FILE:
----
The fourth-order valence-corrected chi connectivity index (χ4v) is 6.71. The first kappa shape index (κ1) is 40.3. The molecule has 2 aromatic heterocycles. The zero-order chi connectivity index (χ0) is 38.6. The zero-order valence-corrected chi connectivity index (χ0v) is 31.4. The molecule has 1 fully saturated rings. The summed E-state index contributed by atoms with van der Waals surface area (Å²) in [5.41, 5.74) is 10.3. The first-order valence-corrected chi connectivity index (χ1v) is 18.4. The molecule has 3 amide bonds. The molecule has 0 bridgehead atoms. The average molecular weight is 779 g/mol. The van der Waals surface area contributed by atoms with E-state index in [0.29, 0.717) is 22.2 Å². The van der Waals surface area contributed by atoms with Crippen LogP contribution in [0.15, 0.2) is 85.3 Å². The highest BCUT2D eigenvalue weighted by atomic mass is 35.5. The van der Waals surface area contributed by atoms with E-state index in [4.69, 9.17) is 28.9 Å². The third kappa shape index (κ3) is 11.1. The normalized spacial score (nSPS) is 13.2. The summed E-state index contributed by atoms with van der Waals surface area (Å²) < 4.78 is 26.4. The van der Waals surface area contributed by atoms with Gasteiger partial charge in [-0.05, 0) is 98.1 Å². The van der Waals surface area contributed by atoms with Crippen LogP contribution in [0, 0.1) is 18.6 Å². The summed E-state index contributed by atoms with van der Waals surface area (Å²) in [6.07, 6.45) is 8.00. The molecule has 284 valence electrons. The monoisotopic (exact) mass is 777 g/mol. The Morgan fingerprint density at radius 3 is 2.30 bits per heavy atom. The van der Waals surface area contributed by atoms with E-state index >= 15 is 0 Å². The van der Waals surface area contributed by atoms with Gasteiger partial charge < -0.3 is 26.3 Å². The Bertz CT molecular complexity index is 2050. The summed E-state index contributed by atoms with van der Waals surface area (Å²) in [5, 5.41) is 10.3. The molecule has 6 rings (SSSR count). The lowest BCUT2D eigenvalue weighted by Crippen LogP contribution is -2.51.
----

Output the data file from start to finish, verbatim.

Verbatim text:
The fourth-order valence-corrected chi connectivity index (χ4v) is 6.71. The first kappa shape index (κ1) is 40.3. The molecule has 2 aromatic heterocycles. The zero-order chi connectivity index (χ0) is 38.6. The zero-order valence-corrected chi connectivity index (χ0v) is 31.4. The molecule has 1 fully saturated rings. The summed E-state index contributed by atoms with van der Waals surface area (Å²) in [5.41, 5.74) is 10.3. The first-order valence-corrected chi connectivity index (χ1v) is 18.4. The molecule has 3 amide bonds. The molecule has 0 bridgehead atoms. The average molecular weight is 779 g/mol. The van der Waals surface area contributed by atoms with E-state index in [0.29, 0.717) is 22.2 Å². The van der Waals surface area contributed by atoms with Crippen LogP contribution in [0.15, 0.2) is 85.3 Å². The highest BCUT2D eigenvalue weighted by atomic mass is 35.5. The van der Waals surface area contributed by atoms with E-state index in [4.69, 9.17) is 28.9 Å². The third kappa shape index (κ3) is 11.1. The normalized spacial score (nSPS) is 13.2. The summed E-state index contributed by atoms with van der Waals surface area (Å²) < 4.78 is 26.4. The van der Waals surface area contributed by atoms with Gasteiger partial charge in [-0.05, 0) is 98.1 Å². The van der Waals surface area contributed by atoms with Crippen LogP contribution in [0, 0.1) is 18.6 Å². The summed E-state index contributed by atoms with van der Waals surface area (Å²) in [6.07, 6.45) is 8.00. The molecule has 284 valence electrons. The monoisotopic (exact) mass is 777 g/mol. The Morgan fingerprint density at radius 3 is 2.30 bits per heavy atom. The van der Waals surface area contributed by atoms with E-state index >= 15 is 0 Å². The van der Waals surface area contributed by atoms with Gasteiger partial charge < -0.3 is 26.3 Å². The Bertz CT molecular complexity index is 2050. The summed E-state index contributed by atoms with van der Waals surface area (Å²) in [5, 5.41) is 10.3. The molecule has 6 rings (SSSR count). The lowest BCUT2D eigenvalue weighted by Crippen LogP contribution is -2.51.